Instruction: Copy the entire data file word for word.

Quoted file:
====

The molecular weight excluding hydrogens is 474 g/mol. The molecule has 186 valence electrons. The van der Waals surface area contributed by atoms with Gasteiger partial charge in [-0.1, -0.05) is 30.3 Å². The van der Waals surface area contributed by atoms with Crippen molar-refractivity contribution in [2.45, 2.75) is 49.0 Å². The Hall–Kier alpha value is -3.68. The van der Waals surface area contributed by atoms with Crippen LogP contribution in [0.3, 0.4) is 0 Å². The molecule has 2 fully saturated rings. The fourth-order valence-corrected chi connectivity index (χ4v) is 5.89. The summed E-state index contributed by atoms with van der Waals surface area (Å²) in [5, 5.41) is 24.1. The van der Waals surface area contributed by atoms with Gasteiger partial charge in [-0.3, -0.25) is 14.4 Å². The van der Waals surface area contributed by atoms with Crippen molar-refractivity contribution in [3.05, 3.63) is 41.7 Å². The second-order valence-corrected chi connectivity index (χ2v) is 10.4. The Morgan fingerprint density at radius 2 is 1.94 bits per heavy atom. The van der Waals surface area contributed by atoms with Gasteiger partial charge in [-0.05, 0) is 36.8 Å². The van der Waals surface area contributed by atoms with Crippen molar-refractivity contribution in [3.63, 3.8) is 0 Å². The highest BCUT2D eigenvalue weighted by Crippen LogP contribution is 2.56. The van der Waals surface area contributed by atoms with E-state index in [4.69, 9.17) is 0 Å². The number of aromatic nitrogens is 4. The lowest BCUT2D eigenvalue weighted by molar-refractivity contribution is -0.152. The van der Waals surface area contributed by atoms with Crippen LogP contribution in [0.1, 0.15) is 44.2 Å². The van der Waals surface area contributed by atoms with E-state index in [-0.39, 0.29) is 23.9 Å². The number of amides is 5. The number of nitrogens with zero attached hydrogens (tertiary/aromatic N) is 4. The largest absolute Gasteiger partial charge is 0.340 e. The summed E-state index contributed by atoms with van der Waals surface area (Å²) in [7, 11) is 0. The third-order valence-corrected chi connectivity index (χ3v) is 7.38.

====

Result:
The molecular weight excluding hydrogens is 474 g/mol. The molecule has 186 valence electrons. The van der Waals surface area contributed by atoms with Gasteiger partial charge in [-0.1, -0.05) is 30.3 Å². The van der Waals surface area contributed by atoms with Crippen molar-refractivity contribution in [2.45, 2.75) is 49.0 Å². The Hall–Kier alpha value is -3.68. The van der Waals surface area contributed by atoms with Crippen LogP contribution in [0.3, 0.4) is 0 Å². The molecule has 2 fully saturated rings. The fourth-order valence-corrected chi connectivity index (χ4v) is 5.89. The summed E-state index contributed by atoms with van der Waals surface area (Å²) in [5, 5.41) is 24.1. The van der Waals surface area contributed by atoms with Gasteiger partial charge in [-0.3, -0.25) is 14.4 Å². The van der Waals surface area contributed by atoms with Crippen molar-refractivity contribution in [3.05, 3.63) is 41.7 Å². The second-order valence-corrected chi connectivity index (χ2v) is 10.4. The Morgan fingerprint density at radius 2 is 1.94 bits per heavy atom. The van der Waals surface area contributed by atoms with Gasteiger partial charge in [-0.05, 0) is 36.8 Å². The van der Waals surface area contributed by atoms with Crippen molar-refractivity contribution in [3.63, 3.8) is 0 Å². The highest BCUT2D eigenvalue weighted by Crippen LogP contribution is 2.56. The van der Waals surface area contributed by atoms with E-state index in [4.69, 9.17) is 0 Å². The number of aromatic nitrogens is 4. The lowest BCUT2D eigenvalue weighted by molar-refractivity contribution is -0.152. The van der Waals surface area contributed by atoms with Crippen LogP contribution in [0.1, 0.15) is 44.2 Å². The van der Waals surface area contributed by atoms with E-state index in [-0.39, 0.29) is 23.9 Å². The number of amides is 5. The number of nitrogens with zero attached hydrogens (tertiary/aromatic N) is 4. The largest absolute Gasteiger partial charge is 0.340 e. The summed E-state index contributed by atoms with van der Waals surface area (Å²) in [7, 11) is 0. The third-order valence-corrected chi connectivity index (χ3v) is 7.38.